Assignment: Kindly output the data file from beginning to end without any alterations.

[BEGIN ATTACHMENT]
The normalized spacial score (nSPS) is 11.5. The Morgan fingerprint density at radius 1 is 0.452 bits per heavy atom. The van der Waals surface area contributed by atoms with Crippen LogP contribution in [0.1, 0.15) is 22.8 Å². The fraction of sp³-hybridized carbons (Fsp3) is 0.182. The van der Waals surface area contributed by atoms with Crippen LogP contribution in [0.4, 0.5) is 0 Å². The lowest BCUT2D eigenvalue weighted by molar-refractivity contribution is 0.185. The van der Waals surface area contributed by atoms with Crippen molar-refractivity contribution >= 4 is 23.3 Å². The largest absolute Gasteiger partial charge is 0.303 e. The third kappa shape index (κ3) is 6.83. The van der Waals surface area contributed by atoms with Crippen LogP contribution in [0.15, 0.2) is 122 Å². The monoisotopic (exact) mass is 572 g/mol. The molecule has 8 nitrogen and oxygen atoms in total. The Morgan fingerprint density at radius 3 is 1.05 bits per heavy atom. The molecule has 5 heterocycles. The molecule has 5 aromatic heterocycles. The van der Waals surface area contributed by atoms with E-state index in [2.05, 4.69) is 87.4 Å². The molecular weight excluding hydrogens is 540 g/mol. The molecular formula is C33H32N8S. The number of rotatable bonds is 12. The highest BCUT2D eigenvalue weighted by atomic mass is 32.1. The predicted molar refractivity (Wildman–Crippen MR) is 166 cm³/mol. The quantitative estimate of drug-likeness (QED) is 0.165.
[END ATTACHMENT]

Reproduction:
The normalized spacial score (nSPS) is 11.5. The Morgan fingerprint density at radius 1 is 0.452 bits per heavy atom. The van der Waals surface area contributed by atoms with Crippen LogP contribution in [0.1, 0.15) is 22.8 Å². The fraction of sp³-hybridized carbons (Fsp3) is 0.182. The van der Waals surface area contributed by atoms with Crippen LogP contribution in [0.4, 0.5) is 0 Å². The lowest BCUT2D eigenvalue weighted by molar-refractivity contribution is 0.185. The van der Waals surface area contributed by atoms with Crippen molar-refractivity contribution >= 4 is 23.3 Å². The largest absolute Gasteiger partial charge is 0.303 e. The third kappa shape index (κ3) is 6.83. The van der Waals surface area contributed by atoms with Crippen LogP contribution in [0.15, 0.2) is 122 Å². The monoisotopic (exact) mass is 572 g/mol. The molecule has 8 nitrogen and oxygen atoms in total. The Morgan fingerprint density at radius 3 is 1.05 bits per heavy atom. The molecule has 5 heterocycles. The molecule has 5 aromatic heterocycles. The van der Waals surface area contributed by atoms with E-state index in [2.05, 4.69) is 87.4 Å². The molecular weight excluding hydrogens is 540 g/mol. The molecular formula is C33H32N8S. The number of rotatable bonds is 12. The highest BCUT2D eigenvalue weighted by atomic mass is 32.1. The predicted molar refractivity (Wildman–Crippen MR) is 166 cm³/mol. The quantitative estimate of drug-likeness (QED) is 0.165.